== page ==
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Bust Rails Etags

Helps bust http caching on new deploys of a Rails app using the environment variable:


You can see more explanation and history of the problem and this solution at my blog:

Rails Caching: A problem with etags and a solution

Or here's a summary:

Rails has awesome http caching abilities. However, when you deploy a new version of your Rails app, there isn't a good way to have that http cache get busted. And so browsers end up carrying around an old version.

One way of busting the cache is using:

ENV["RAILS_CACHE_ID"] = release_version["name"]

But changing that environment variable on deploys also busts things like your action and fragment caches. That's a bit too destructive.

So this gem creates a new environment variable you can use to bust only your http caches.


Add this line to your application's Gemfile:

$ gem 'bust_rails_etags'

And then execute:

$ bundle

Or install it yourself as:

$ gem install bust_rails_etags


The goal of this gem is to provide an environment variable you can change that will bust all of your http caches for you app on deployments.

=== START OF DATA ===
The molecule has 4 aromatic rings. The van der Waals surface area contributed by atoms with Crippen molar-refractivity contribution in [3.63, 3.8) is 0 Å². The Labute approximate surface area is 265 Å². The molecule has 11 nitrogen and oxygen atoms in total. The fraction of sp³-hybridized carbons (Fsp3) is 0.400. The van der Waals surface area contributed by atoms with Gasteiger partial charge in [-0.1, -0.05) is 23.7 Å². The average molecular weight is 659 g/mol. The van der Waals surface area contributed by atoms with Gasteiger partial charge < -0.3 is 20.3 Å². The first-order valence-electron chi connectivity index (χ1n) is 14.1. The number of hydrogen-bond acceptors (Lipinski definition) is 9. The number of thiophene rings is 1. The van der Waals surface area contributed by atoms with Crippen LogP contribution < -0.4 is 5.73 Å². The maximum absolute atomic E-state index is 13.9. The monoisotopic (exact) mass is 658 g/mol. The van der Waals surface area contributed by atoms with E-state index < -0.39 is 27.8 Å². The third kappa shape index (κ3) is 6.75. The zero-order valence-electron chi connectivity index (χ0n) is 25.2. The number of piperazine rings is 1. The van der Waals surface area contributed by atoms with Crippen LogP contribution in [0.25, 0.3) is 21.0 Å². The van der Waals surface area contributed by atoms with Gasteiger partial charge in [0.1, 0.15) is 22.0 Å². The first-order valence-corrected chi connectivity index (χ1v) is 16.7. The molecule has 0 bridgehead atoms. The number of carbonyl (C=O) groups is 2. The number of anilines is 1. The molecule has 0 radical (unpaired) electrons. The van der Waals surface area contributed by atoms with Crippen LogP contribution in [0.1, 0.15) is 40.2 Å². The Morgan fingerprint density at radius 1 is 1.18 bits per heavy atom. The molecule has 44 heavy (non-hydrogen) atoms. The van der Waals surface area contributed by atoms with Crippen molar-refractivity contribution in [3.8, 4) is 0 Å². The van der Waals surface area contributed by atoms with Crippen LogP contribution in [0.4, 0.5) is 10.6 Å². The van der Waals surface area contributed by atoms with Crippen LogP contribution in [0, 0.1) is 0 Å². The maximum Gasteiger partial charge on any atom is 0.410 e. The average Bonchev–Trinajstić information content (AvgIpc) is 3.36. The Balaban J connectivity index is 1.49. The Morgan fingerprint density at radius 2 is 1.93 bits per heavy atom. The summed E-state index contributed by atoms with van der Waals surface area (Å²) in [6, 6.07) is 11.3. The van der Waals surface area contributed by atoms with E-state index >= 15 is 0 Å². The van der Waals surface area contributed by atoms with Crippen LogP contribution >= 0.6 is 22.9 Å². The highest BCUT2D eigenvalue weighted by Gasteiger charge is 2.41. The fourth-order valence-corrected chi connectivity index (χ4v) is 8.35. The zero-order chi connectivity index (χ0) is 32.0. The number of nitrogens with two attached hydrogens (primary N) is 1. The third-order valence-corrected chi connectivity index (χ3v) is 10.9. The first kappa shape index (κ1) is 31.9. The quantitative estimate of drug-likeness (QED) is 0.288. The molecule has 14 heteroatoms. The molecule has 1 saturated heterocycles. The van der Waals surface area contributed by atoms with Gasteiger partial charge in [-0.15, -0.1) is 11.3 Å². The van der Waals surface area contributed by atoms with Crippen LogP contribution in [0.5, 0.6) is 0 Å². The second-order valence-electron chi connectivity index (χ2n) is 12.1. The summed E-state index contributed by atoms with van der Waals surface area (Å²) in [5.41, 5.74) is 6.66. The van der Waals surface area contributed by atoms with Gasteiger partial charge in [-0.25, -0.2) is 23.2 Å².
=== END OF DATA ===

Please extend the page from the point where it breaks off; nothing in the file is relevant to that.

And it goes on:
The recommended way of doing that is to create an initializer file in your Rails app's config/initializers folder. You can call it bust_http_cache.rb

Your goal in that file is to set ENV["ETAG_VERSION_ID"] to something that will change on each Rails deployment.

On Heroku I can use the release numbers.

For security reasons, I create an environment variable called API_KEY for my heroku app via config. It's also possible to add it with foreman via .env file.

$ heroku config:add API_KEY=2304u34oisefiou34342k3mdsd

So in my bust_http_cache.rb I can do:

require 'heroku-api'

heroku = ENV['API_KEY'])
release_version = heroku.get_releases(ENV['APP_NAME']).body.last

ENV["ETAG_VERSION_ID"] = release_version["name"]

Your process can be different depending on your deployment environment. What's important is that the deploy changes the value of ENV["ETAG_VERSION_ID"] across all nodes of your application, and that every node also has the same value of ENV["ETAG_VERSION_ID"]. So you probably wouldn't want to do something like this:


Because that will cause different servers to have different values of ENV["ETAG_VERSION_ID"] if they were initialized at even slightly different times.


  1. Fork it
  2. Create your feature branch (git checkout -b my-new-feature)
  3. Commit your changes (git commit -am 'Added some feature')
  4. Push to the branch (git push origin my-new-feature)
  5. Create new Pull Request